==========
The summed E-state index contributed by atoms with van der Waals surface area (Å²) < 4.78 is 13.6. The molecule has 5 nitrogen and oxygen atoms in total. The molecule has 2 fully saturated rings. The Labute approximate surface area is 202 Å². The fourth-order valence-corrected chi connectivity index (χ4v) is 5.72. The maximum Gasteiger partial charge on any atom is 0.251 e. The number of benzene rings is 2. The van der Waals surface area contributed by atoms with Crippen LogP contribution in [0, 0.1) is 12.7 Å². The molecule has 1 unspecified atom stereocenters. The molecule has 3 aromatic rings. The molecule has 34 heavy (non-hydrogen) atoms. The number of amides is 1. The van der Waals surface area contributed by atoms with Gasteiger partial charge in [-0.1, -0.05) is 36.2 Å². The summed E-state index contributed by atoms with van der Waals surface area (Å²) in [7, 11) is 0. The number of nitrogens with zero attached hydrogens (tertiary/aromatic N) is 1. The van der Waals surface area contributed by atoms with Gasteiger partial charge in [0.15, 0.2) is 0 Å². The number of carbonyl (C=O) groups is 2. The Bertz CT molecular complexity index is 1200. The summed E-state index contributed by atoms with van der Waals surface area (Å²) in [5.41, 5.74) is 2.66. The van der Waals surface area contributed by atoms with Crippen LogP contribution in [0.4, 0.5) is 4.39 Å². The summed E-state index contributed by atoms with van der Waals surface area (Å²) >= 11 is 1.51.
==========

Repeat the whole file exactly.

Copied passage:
The summed E-state index contributed by atoms with van der Waals surface area (Å²) < 4.78 is 13.6. The molecule has 5 nitrogen and oxygen atoms in total. The molecule has 2 fully saturated rings. The Labute approximate surface area is 202 Å². The fourth-order valence-corrected chi connectivity index (χ4v) is 5.72. The maximum Gasteiger partial charge on any atom is 0.251 e. The number of benzene rings is 2. The van der Waals surface area contributed by atoms with Crippen LogP contribution in [0, 0.1) is 12.7 Å². The molecule has 1 unspecified atom stereocenters. The molecule has 3 aromatic rings. The molecule has 34 heavy (non-hydrogen) atoms. The number of amides is 1. The van der Waals surface area contributed by atoms with Gasteiger partial charge in [-0.1, -0.05) is 36.2 Å². The summed E-state index contributed by atoms with van der Waals surface area (Å²) in [7, 11) is 0. The number of nitrogens with zero attached hydrogens (tertiary/aromatic N) is 1. The van der Waals surface area contributed by atoms with Gasteiger partial charge in [0.15, 0.2) is 0 Å². The number of carbonyl (C=O) groups is 2. The Bertz CT molecular complexity index is 1200. The summed E-state index contributed by atoms with van der Waals surface area (Å²) in [5.41, 5.74) is 2.66. The van der Waals surface area contributed by atoms with Crippen LogP contribution in [0.4, 0.5) is 4.39 Å². The summed E-state index contributed by atoms with van der Waals surface area (Å²) >= 11 is 1.51.